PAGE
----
A long time ago, shortly after the Movie March first began, I did a list of Ten Films Every Self-Professed Movie Lover Should See. It was well-received, people seemed to enjoy it, and I told myself I would do it again. Well, it’s taken a while, but I’m back with another installment. As was the case with the original list, this is not an exhaustive inventory. It’s not the “top” ten. There are a whole lot of must-see films in the annals of movie history, and ranking them would be near-impossible. So, here are ten more, presented in alphabetical order. And many of you have discovered the March in the time since I posted the first list. So, if you missed that list, that’s an easy problem to fix! Just click here!
1. Jaws (1975)
Jaws was not Steven Spielberg’s first film, but it was the film that put him on the map. And what true-blue film lover hasn’t seen the movie that kickstarted Spielberg? The perfect blend of character, dialogue, suspense, and action, Jaws was a summer blockbuster before summer blockbusters were a given occurrence. Full of dry wit and pulse-pounding thrills, the film single-handedly made an entire generation of people afraid to go into the ocean and, even today, is still celebrated every year by Discovery Channel’s Shark Week. A trend-setting film that took the entire industry in a new direction and established perhaps the greatest director of all-time, Jaws should not be missed by anyone who wishes to obtain any sort of credibility within the film-lovers’ community.
2. Kubo and the Two Strings (2016)
If you’ve been reading me this whole time and still haven’t seen Kubo and the Two Strings, then I don’t know what to think, other than quality plays no part in your film-viewing choices. One of the greatest animated films . . . well . . . ever . . . and one of the best films, period, of the last several years, Kubo and the Two Strings is a movie that can be loved by anyone of any age, race, gender, height, weight, relationship status, medical background, education level, and maybe even voting history. The film is beautiful, unique, entertaining, funny, exciting, touching, and bafflingly artistic. How Laika Studios made this film through stop-motion animation, I may never fully understand. It’s everything a film should strive to be and, whereas many films struggle just to achieve the basic tenets of quality filmmaking, Kubo manages to overachieve on all levels.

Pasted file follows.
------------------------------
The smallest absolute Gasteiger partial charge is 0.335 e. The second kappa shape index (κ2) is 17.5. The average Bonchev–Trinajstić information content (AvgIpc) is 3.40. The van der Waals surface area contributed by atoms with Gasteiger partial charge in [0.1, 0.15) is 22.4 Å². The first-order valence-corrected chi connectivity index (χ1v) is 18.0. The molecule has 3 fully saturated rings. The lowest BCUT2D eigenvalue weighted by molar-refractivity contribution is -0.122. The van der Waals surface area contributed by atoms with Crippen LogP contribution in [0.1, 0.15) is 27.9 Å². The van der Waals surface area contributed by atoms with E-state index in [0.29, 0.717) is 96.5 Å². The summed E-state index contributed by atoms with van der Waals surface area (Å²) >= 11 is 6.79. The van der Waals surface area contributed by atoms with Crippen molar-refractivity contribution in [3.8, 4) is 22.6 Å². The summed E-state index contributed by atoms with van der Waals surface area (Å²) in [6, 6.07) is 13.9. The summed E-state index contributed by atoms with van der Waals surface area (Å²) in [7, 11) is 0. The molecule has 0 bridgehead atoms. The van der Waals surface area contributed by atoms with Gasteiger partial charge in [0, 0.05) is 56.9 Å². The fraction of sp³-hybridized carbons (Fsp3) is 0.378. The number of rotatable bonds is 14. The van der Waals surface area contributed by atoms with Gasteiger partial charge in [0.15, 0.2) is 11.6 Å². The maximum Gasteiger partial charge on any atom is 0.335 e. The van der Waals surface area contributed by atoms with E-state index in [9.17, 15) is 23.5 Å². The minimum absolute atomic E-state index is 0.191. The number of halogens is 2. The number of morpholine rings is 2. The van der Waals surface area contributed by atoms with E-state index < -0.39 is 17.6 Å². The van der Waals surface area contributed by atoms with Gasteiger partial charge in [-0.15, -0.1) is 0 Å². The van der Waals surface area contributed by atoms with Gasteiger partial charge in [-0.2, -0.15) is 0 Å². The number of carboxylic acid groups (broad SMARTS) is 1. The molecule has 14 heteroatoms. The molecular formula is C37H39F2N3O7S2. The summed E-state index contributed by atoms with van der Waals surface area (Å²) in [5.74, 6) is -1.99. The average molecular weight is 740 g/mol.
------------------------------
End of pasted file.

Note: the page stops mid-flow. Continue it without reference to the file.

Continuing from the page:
3. Modern Times (1936)
In the late-1920s, the motion picture industry was changing in great leaps and bounds. “Talkies” were emerging, thanks to new technological revolutions, and film studios and audiences, everywhere, were ecstatic at the possibilities. But not everyone felt that way. Many silent film stars were terrified. A large number of them – for various reasons unique onto each one, individually – feared that they would be unable to make the transition. Many also saw the technological advances as an assault against the art form. Charlie Chaplin was one of these. Modern Times was Chaplin’s final silent film. By 1936, the writing was on the wall. In the film, Chaplin rails against machines, technology, and society’s reliance upon all of it. He mocks them and vents his frustration at his long-standing, legendary career apparently coming to an end. It’s all done through creative and genuinely funny slapstick comedy, but the sadness is palpable as Chaplin says what he assumes to be his goodbye to his audience and his career. Ironically, his next film The Great Dictator, complete with speech and sound, in which he lampoons Adolf Hitler, was his greatest success. But, following that, he fell off the radar and little was seen of Chaplin in the movies. Many – including myself – consider Modern Times to be his best work.